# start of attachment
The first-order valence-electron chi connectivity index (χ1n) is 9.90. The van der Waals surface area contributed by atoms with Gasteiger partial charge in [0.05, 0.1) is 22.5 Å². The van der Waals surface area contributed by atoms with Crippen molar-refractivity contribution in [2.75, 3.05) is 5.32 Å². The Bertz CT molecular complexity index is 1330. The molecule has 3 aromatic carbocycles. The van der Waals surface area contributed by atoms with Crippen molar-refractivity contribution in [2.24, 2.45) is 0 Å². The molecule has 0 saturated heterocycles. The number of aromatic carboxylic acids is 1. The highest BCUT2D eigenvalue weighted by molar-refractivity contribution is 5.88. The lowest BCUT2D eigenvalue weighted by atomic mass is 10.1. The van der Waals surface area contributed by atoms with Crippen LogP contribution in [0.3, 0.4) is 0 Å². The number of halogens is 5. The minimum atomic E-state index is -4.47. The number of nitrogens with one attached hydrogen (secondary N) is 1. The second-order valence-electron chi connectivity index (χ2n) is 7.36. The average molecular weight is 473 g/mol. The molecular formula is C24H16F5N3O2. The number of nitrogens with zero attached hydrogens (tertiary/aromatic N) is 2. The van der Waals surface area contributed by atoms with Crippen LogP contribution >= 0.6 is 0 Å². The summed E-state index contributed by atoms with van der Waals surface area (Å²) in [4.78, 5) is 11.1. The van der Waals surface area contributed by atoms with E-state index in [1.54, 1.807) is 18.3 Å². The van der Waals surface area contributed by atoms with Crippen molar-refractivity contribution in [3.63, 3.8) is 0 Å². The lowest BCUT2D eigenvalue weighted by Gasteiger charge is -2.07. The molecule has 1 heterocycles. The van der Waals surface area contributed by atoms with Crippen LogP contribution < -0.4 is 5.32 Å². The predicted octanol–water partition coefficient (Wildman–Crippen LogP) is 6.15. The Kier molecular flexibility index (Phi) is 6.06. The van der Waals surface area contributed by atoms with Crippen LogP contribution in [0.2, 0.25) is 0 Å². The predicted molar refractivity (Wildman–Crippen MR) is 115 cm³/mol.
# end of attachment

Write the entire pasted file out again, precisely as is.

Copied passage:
The first-order valence-electron chi connectivity index (χ1n) is 9.90. The van der Waals surface area contributed by atoms with Gasteiger partial charge in [0.05, 0.1) is 22.5 Å². The van der Waals surface area contributed by atoms with Crippen molar-refractivity contribution in [2.75, 3.05) is 5.32 Å². The Bertz CT molecular complexity index is 1330. The molecule has 3 aromatic carbocycles. The van der Waals surface area contributed by atoms with Crippen molar-refractivity contribution in [2.24, 2.45) is 0 Å². The molecule has 0 saturated heterocycles. The number of aromatic carboxylic acids is 1. The highest BCUT2D eigenvalue weighted by molar-refractivity contribution is 5.88. The lowest BCUT2D eigenvalue weighted by atomic mass is 10.1. The van der Waals surface area contributed by atoms with Crippen LogP contribution in [0.3, 0.4) is 0 Å². The number of halogens is 5. The minimum atomic E-state index is -4.47. The number of nitrogens with one attached hydrogen (secondary N) is 1. The second-order valence-electron chi connectivity index (χ2n) is 7.36. The average molecular weight is 473 g/mol. The molecular formula is C24H16F5N3O2. The number of nitrogens with zero attached hydrogens (tertiary/aromatic N) is 2. The van der Waals surface area contributed by atoms with Crippen LogP contribution >= 0.6 is 0 Å². The summed E-state index contributed by atoms with van der Waals surface area (Å²) in [4.78, 5) is 11.1. The van der Waals surface area contributed by atoms with E-state index in [1.54, 1.807) is 18.3 Å². The van der Waals surface area contributed by atoms with Crippen molar-refractivity contribution in [3.63, 3.8) is 0 Å². The lowest BCUT2D eigenvalue weighted by Gasteiger charge is -2.07. The molecule has 1 heterocycles. The van der Waals surface area contributed by atoms with Crippen LogP contribution < -0.4 is 5.32 Å². The predicted octanol–water partition coefficient (Wildman–Crippen LogP) is 6.15. The Kier molecular flexibility index (Phi) is 6.06. The van der Waals surface area contributed by atoms with Crippen LogP contribution in [0.2, 0.25) is 0 Å². The predicted molar refractivity (Wildman–Crippen MR) is 115 cm³/mol.